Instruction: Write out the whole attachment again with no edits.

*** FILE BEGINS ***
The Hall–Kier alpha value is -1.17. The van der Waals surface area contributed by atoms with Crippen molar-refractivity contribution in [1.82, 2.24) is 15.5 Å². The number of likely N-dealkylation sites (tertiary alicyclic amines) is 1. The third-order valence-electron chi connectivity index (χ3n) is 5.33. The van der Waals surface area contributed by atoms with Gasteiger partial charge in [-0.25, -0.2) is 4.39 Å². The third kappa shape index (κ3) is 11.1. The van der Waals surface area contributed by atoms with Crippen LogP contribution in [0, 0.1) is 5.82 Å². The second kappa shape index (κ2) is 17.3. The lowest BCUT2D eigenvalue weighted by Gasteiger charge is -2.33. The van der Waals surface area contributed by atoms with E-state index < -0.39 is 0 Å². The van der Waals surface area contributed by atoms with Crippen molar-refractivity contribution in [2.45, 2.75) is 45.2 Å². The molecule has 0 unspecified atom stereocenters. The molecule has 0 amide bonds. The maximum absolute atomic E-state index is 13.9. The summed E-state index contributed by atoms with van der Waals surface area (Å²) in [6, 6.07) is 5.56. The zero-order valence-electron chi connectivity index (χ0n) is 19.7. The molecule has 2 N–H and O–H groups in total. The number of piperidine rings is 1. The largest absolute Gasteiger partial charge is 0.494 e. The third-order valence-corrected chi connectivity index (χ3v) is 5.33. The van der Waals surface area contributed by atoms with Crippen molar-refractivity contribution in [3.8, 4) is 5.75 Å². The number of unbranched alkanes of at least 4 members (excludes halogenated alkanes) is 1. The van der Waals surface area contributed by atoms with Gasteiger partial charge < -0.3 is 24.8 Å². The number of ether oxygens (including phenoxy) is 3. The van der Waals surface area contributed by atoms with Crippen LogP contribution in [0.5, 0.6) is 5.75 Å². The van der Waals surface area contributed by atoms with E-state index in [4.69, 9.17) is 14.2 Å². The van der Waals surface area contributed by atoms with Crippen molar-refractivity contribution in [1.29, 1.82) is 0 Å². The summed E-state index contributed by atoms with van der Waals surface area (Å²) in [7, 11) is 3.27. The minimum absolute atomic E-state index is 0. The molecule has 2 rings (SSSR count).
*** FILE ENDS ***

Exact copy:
The Hall–Kier alpha value is -1.17. The van der Waals surface area contributed by atoms with Crippen molar-refractivity contribution in [1.82, 2.24) is 15.5 Å². The number of likely N-dealkylation sites (tertiary alicyclic amines) is 1. The third-order valence-electron chi connectivity index (χ3n) is 5.33. The van der Waals surface area contributed by atoms with Gasteiger partial charge in [-0.25, -0.2) is 4.39 Å². The third kappa shape index (κ3) is 11.1. The van der Waals surface area contributed by atoms with Crippen LogP contribution in [0, 0.1) is 5.82 Å². The second kappa shape index (κ2) is 17.3. The lowest BCUT2D eigenvalue weighted by Gasteiger charge is -2.33. The van der Waals surface area contributed by atoms with E-state index < -0.39 is 0 Å². The van der Waals surface area contributed by atoms with Crippen molar-refractivity contribution in [2.45, 2.75) is 45.2 Å². The molecule has 0 unspecified atom stereocenters. The molecule has 0 amide bonds. The maximum absolute atomic E-state index is 13.9. The summed E-state index contributed by atoms with van der Waals surface area (Å²) in [6, 6.07) is 5.56. The zero-order valence-electron chi connectivity index (χ0n) is 19.7. The molecule has 2 N–H and O–H groups in total. The number of piperidine rings is 1. The largest absolute Gasteiger partial charge is 0.494 e. The third-order valence-corrected chi connectivity index (χ3v) is 5.33. The van der Waals surface area contributed by atoms with Crippen molar-refractivity contribution in [3.8, 4) is 5.75 Å². The number of unbranched alkanes of at least 4 members (excludes halogenated alkanes) is 1. The van der Waals surface area contributed by atoms with Gasteiger partial charge < -0.3 is 24.8 Å². The number of ether oxygens (including phenoxy) is 3. The van der Waals surface area contributed by atoms with Crippen LogP contribution in [0.5, 0.6) is 5.75 Å². The van der Waals surface area contributed by atoms with E-state index in [4.69, 9.17) is 14.2 Å². The van der Waals surface area contributed by atoms with Crippen molar-refractivity contribution in [1.29, 1.82) is 0 Å². The summed E-state index contributed by atoms with van der Waals surface area (Å²) in [7, 11) is 3.27. The minimum absolute atomic E-state index is 0. The molecule has 2 rings (SSSR count).